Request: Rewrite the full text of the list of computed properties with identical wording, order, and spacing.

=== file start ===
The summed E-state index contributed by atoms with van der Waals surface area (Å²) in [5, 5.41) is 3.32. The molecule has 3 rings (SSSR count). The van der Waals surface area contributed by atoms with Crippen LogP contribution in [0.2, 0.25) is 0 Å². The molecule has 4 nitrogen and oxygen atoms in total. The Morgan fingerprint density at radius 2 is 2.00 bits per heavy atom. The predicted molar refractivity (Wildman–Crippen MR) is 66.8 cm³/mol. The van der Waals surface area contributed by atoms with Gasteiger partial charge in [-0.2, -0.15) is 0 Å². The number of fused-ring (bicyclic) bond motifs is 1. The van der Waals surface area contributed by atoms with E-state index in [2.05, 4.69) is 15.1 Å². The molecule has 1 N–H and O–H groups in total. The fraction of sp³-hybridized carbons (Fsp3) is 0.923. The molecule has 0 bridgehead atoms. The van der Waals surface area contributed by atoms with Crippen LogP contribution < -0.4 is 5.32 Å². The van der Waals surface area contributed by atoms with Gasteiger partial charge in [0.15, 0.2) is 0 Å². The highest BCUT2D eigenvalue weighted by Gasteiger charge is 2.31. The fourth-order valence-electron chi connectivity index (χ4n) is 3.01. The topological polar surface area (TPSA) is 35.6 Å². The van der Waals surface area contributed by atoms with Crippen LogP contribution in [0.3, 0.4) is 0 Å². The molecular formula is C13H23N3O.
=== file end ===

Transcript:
The summed E-state index contributed by atoms with van der Waals surface area (Å²) in [5, 5.41) is 3.32. The molecule has 3 rings (SSSR count). The van der Waals surface area contributed by atoms with Crippen LogP contribution in [0.2, 0.25) is 0 Å². The molecule has 4 nitrogen and oxygen atoms in total. The Morgan fingerprint density at radius 2 is 2.00 bits per heavy atom. The predicted molar refractivity (Wildman–Crippen MR) is 66.8 cm³/mol. The van der Waals surface area contributed by atoms with Gasteiger partial charge in [-0.2, -0.15) is 0 Å². The number of fused-ring (bicyclic) bond motifs is 1. The van der Waals surface area contributed by atoms with E-state index in [2.05, 4.69) is 15.1 Å². The molecule has 1 N–H and O–H groups in total. The fraction of sp³-hybridized carbons (Fsp3) is 0.923. The molecule has 0 bridgehead atoms. The van der Waals surface area contributed by atoms with Crippen LogP contribution < -0.4 is 5.32 Å². The van der Waals surface area contributed by atoms with Gasteiger partial charge in [0.15, 0.2) is 0 Å². The highest BCUT2D eigenvalue weighted by Gasteiger charge is 2.31. The fourth-order valence-electron chi connectivity index (χ4n) is 3.01. The topological polar surface area (TPSA) is 35.6 Å². The van der Waals surface area contributed by atoms with Crippen LogP contribution in [0.3, 0.4) is 0 Å². The molecular formula is C13H23N3O.